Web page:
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Extra Expense Coverage Does Not Apply To Increased Cost Per Pound

April 6, 2010

Eighth Circuit Holds That Covered Extra Expense Under A Property Policy Must Come From An Actual Increase of Expenses, And Not Merely The Mathematical Increase That Results When Allocating Normally Incurred Fixed Costs To Diminished Production Volume

Zelle Hofmann partner, Tom Caswell, recently received a favorable ruling from the Eighth Circuit Court of Appeals providing welcome guidance on Extra Expense coverage, and reversing a prior ruling of the U.S. District Court for the Western District of Arkansas.  The issue before the Eighth Circuit was whether an “increase” in the insured’s costs to operate its chicken processing plant at a reduced capacity following a covered loss constituted an Extra Expense.  Of note, the “increase” in costs was not the result of additional out-of-pocket expenses being incurred by the insured.  Instead, the “increase” was due to the insured’s accounting process which allocated its normally occurring fixed costs to the newly decreased production levels. Accordingly, the insured’s per-pound cost of processed chicken increased since the fixed costs were now being allocated over a smaller production volume.

The case arose from an electrical outage at a chicken processing plant owned by George’s, Inc.  Allianz Global Risks US Insurance Company measured the loss and paid George’s its covered Time Element loss plus George’s actually incurred Extra Expenses, although denying the remaining uncovered portions of George’s claim. George’s brought suit seeking Extra Expense coverage for the cost “increase” that resulted when George’s fixed expenses were allocated to its post-loss decreased production volume.  In particular, George’s argued that because the term “costs” was not defined in the Allianz Policy, the Extra Expense coverage could reasonably be understood to include an increase in the cost-per-pound of processed chicken.  George’s further argued that this outcome was especially warranted since George’s accounting methodology of allocating costs to production volume had been disclosed during underwriting.  The District Court for the Western District of Arkansas agreed with George’s and ruled that since the term “costs” was not defined in the policy, and since the insured’s accounting methodology was disclosed during the underwriting process, the cost “increase” that mathematically resulted from allocating fixed costs to the lessened production volume was a covered Extra Expense.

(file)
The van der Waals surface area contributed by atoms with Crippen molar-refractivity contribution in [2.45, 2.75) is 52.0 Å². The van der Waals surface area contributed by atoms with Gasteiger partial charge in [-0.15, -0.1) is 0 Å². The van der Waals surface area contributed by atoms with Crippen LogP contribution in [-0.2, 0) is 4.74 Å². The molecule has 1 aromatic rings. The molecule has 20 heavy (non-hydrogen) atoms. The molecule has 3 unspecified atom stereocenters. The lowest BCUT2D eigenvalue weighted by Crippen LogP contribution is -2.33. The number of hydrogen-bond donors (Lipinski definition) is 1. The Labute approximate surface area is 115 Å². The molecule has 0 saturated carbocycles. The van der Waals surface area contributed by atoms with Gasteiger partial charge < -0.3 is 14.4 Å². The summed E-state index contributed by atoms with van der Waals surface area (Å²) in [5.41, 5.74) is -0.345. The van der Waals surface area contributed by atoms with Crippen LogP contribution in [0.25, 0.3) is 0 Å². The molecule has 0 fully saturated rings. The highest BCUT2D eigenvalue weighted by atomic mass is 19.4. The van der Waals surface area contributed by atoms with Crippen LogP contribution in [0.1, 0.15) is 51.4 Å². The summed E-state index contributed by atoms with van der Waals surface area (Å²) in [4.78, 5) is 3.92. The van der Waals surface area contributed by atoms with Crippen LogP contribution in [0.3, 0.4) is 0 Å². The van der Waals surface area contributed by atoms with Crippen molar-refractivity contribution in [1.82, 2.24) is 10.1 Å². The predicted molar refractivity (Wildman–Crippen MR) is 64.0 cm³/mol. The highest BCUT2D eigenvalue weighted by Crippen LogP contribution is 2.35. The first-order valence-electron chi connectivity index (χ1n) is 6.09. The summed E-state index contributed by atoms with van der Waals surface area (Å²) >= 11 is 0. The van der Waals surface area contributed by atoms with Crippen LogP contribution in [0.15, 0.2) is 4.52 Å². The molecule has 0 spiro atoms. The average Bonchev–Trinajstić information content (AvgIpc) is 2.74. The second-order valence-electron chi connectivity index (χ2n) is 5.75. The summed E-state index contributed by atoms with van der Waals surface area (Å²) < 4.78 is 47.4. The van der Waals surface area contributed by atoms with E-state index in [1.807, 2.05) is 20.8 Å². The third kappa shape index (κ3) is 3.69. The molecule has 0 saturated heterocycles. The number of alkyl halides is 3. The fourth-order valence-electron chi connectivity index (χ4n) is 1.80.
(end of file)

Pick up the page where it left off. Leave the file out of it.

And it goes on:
Although the District Court agreed with George’s position, the Eighth Circuit reversed, holding that George’s chosen accounting methodology could not serve to alter the clear terms of the Policy:

We find George’s argument to be unpersuasive.  A term in an insurance policy is not ambiguous simply because it is undefined.  Looking only at the words themselves, the ordinary meaning of “costs” is distinct from the concept of “cost-per-pound,” which as its wording suggests, is an equation representing the relationship between cost and total production.  A company’s overall expenditures do not necessarily increase simply because it experiences an increase in the per-unit cost of its product.  But as George’s interprets the policy, it would incur an Extra Expense any time that it slowed or stopped production . . . Although it is undisputed that George’s uses a cost-per-pound allocation in its own accounting, that is not the language used in the contract.  When, as here, the language of an insurance policy is clear, it is improper for a Court to “strain the construction of ordinary terms in the contract to create ambiguity where one does not appear.”  596 F.3d at 993.

The Eighth Circuit Court of Appeals reversed the trial court and remanded with instructions for judgment to be entered in favor of Allianz, thus concluding George’s claim.

Decisions on this issue (published or unpublished) are remarkably sparse, and we believe you may find this to be a useful published opinion to rely on where an Extra Expense claim is being driven by accounting manipulations rather than an actual increase in out-of-pocket costs.  The full opinion from the U.S. Court of Appeals for the Eighth Circuit in the matter of George’s, Inc. v. Allianz Global Risks US Insurance Company may be found at 596 F.3d 989 (8th Cir. 2010).

Please feel free to contact Tom Caswell at (612) 336-9150, or, should you have any questions about this topic, or any other property insurance coverage issue.

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